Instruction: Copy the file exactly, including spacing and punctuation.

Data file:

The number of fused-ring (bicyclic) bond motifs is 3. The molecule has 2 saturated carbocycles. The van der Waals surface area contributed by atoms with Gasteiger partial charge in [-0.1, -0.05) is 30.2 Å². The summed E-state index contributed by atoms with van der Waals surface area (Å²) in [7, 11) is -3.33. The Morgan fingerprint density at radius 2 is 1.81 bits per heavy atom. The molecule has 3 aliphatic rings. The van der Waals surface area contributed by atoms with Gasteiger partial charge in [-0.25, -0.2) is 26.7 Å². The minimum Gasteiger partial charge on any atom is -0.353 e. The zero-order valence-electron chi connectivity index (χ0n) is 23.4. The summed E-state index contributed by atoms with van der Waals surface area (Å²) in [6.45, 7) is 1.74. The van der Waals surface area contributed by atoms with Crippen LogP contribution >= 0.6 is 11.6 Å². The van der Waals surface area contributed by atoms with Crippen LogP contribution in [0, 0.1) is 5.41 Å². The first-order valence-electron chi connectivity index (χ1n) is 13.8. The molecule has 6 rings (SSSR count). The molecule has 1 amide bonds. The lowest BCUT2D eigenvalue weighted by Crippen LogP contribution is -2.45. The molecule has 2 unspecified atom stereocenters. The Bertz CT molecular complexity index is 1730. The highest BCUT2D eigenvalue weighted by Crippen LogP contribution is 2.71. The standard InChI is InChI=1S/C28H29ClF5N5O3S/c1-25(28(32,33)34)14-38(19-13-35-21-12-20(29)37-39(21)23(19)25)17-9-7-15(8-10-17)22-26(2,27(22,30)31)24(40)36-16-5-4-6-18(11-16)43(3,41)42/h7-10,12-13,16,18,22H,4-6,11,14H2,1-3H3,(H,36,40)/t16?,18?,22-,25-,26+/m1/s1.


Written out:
The number of fused-ring (bicyclic) bond motifs is 3. The molecule has 2 saturated carbocycles. The van der Waals surface area contributed by atoms with Gasteiger partial charge in [-0.1, -0.05) is 30.2 Å². The summed E-state index contributed by atoms with van der Waals surface area (Å²) in [7, 11) is -3.33. The Morgan fingerprint density at radius 2 is 1.81 bits per heavy atom. The molecule has 3 aliphatic rings. The van der Waals surface area contributed by atoms with Gasteiger partial charge in [-0.25, -0.2) is 26.7 Å². The minimum Gasteiger partial charge on any atom is -0.353 e. The zero-order valence-electron chi connectivity index (χ0n) is 23.4. The summed E-state index contributed by atoms with van der Waals surface area (Å²) in [6.45, 7) is 1.74. The van der Waals surface area contributed by atoms with Crippen LogP contribution >= 0.6 is 11.6 Å². The van der Waals surface area contributed by atoms with Crippen LogP contribution in [0, 0.1) is 5.41 Å². The first-order valence-electron chi connectivity index (χ1n) is 13.8. The molecule has 6 rings (SSSR count). The molecule has 1 amide bonds. The lowest BCUT2D eigenvalue weighted by Crippen LogP contribution is -2.45. The molecule has 2 unspecified atom stereocenters. The Bertz CT molecular complexity index is 1730. The highest BCUT2D eigenvalue weighted by Crippen LogP contribution is 2.71. The standard InChI is InChI=1S/C28H29ClF5N5O3S/c1-25(28(32,33)34)14-38(19-13-35-21-12-20(29)37-39(21)23(19)25)17-9-7-15(8-10-17)22-26(2,27(22,30)31)24(40)36-16-5-4-6-18(11-16)43(3,41)42/h7-10,12-13,16,18,22H,4-6,11,14H2,1-3H3,(H,36,40)/t16?,18?,22-,25-,26+/m1/s1.